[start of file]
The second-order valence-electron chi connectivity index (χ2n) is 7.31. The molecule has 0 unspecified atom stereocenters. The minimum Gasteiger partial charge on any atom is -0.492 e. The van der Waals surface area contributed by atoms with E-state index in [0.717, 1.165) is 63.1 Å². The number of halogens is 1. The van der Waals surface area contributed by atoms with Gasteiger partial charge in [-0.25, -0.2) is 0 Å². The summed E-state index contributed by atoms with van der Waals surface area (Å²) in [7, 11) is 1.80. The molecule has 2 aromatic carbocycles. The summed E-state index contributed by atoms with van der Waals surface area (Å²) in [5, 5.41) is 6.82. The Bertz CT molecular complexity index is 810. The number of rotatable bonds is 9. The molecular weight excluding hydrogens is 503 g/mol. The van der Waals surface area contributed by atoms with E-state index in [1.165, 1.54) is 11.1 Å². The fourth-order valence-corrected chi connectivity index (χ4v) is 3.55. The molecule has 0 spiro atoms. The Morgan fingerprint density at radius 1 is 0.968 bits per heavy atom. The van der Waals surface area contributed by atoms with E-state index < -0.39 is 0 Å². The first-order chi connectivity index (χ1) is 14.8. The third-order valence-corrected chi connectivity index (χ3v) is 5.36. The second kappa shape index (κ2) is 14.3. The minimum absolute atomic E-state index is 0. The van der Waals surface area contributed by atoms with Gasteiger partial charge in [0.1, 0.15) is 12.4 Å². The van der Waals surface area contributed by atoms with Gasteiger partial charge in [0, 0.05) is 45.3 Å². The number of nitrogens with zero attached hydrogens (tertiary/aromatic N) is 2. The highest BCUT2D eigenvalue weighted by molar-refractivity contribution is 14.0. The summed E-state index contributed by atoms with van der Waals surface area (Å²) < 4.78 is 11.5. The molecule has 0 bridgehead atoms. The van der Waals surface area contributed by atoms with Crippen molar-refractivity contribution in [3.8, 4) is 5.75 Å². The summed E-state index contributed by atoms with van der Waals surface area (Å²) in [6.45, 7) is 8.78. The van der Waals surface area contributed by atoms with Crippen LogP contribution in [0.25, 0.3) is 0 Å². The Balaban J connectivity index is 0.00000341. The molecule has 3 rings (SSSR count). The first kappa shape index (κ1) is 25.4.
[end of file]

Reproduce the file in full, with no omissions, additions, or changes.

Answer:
The second-order valence-electron chi connectivity index (χ2n) is 7.31. The molecule has 0 unspecified atom stereocenters. The minimum Gasteiger partial charge on any atom is -0.492 e. The van der Waals surface area contributed by atoms with E-state index in [0.717, 1.165) is 63.1 Å². The number of halogens is 1. The van der Waals surface area contributed by atoms with Gasteiger partial charge in [-0.25, -0.2) is 0 Å². The summed E-state index contributed by atoms with van der Waals surface area (Å²) in [7, 11) is 1.80. The molecule has 2 aromatic carbocycles. The summed E-state index contributed by atoms with van der Waals surface area (Å²) in [5, 5.41) is 6.82. The Bertz CT molecular complexity index is 810. The number of rotatable bonds is 9. The molecular weight excluding hydrogens is 503 g/mol. The van der Waals surface area contributed by atoms with E-state index in [1.165, 1.54) is 11.1 Å². The fourth-order valence-corrected chi connectivity index (χ4v) is 3.55. The molecule has 0 spiro atoms. The Morgan fingerprint density at radius 1 is 0.968 bits per heavy atom. The van der Waals surface area contributed by atoms with E-state index < -0.39 is 0 Å². The first-order chi connectivity index (χ1) is 14.8. The third-order valence-corrected chi connectivity index (χ3v) is 5.36. The second kappa shape index (κ2) is 14.3. The minimum absolute atomic E-state index is 0. The van der Waals surface area contributed by atoms with Gasteiger partial charge in [0.1, 0.15) is 12.4 Å². The van der Waals surface area contributed by atoms with Gasteiger partial charge in [0, 0.05) is 45.3 Å². The number of nitrogens with zero attached hydrogens (tertiary/aromatic N) is 2. The highest BCUT2D eigenvalue weighted by molar-refractivity contribution is 14.0. The summed E-state index contributed by atoms with van der Waals surface area (Å²) < 4.78 is 11.5. The molecule has 0 bridgehead atoms. The van der Waals surface area contributed by atoms with Crippen molar-refractivity contribution in [3.8, 4) is 5.75 Å². The summed E-state index contributed by atoms with van der Waals surface area (Å²) in [6.45, 7) is 8.78. The van der Waals surface area contributed by atoms with Crippen LogP contribution in [0.25, 0.3) is 0 Å². The Balaban J connectivity index is 0.00000341. The molecule has 3 rings (SSSR count). The first kappa shape index (κ1) is 25.4.